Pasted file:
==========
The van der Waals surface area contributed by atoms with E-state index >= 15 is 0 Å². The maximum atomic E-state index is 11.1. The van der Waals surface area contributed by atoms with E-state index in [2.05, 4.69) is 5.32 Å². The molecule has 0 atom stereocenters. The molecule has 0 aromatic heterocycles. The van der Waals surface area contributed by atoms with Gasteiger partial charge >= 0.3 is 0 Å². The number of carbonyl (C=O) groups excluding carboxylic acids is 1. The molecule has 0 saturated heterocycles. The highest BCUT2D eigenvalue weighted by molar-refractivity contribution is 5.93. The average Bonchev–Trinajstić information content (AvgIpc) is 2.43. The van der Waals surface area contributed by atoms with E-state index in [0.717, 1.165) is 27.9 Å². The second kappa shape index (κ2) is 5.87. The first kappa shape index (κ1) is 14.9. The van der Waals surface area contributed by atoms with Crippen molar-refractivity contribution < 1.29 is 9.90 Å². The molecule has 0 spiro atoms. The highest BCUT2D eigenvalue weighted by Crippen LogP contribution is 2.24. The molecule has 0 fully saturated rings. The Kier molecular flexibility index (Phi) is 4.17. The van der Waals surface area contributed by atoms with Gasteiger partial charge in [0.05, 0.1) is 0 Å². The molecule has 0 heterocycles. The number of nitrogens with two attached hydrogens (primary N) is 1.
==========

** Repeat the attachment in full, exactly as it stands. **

The van der Waals surface area contributed by atoms with E-state index >= 15 is 0 Å². The maximum atomic E-state index is 11.1. The van der Waals surface area contributed by atoms with E-state index in [2.05, 4.69) is 5.32 Å². The molecule has 0 atom stereocenters. The molecule has 0 aromatic heterocycles. The van der Waals surface area contributed by atoms with Gasteiger partial charge >= 0.3 is 0 Å². The number of carbonyl (C=O) groups excluding carboxylic acids is 1. The molecule has 0 saturated heterocycles. The highest BCUT2D eigenvalue weighted by molar-refractivity contribution is 5.93. The average Bonchev–Trinajstić information content (AvgIpc) is 2.43. The van der Waals surface area contributed by atoms with E-state index in [0.717, 1.165) is 27.9 Å². The second kappa shape index (κ2) is 5.87. The first kappa shape index (κ1) is 14.9. The van der Waals surface area contributed by atoms with Crippen molar-refractivity contribution < 1.29 is 9.90 Å². The molecule has 0 spiro atoms. The highest BCUT2D eigenvalue weighted by Crippen LogP contribution is 2.24. The molecule has 0 fully saturated rings. The Kier molecular flexibility index (Phi) is 4.17. The van der Waals surface area contributed by atoms with Gasteiger partial charge in [0.05, 0.1) is 0 Å². The molecule has 0 heterocycles. The number of nitrogens with two attached hydrogens (primary N) is 1.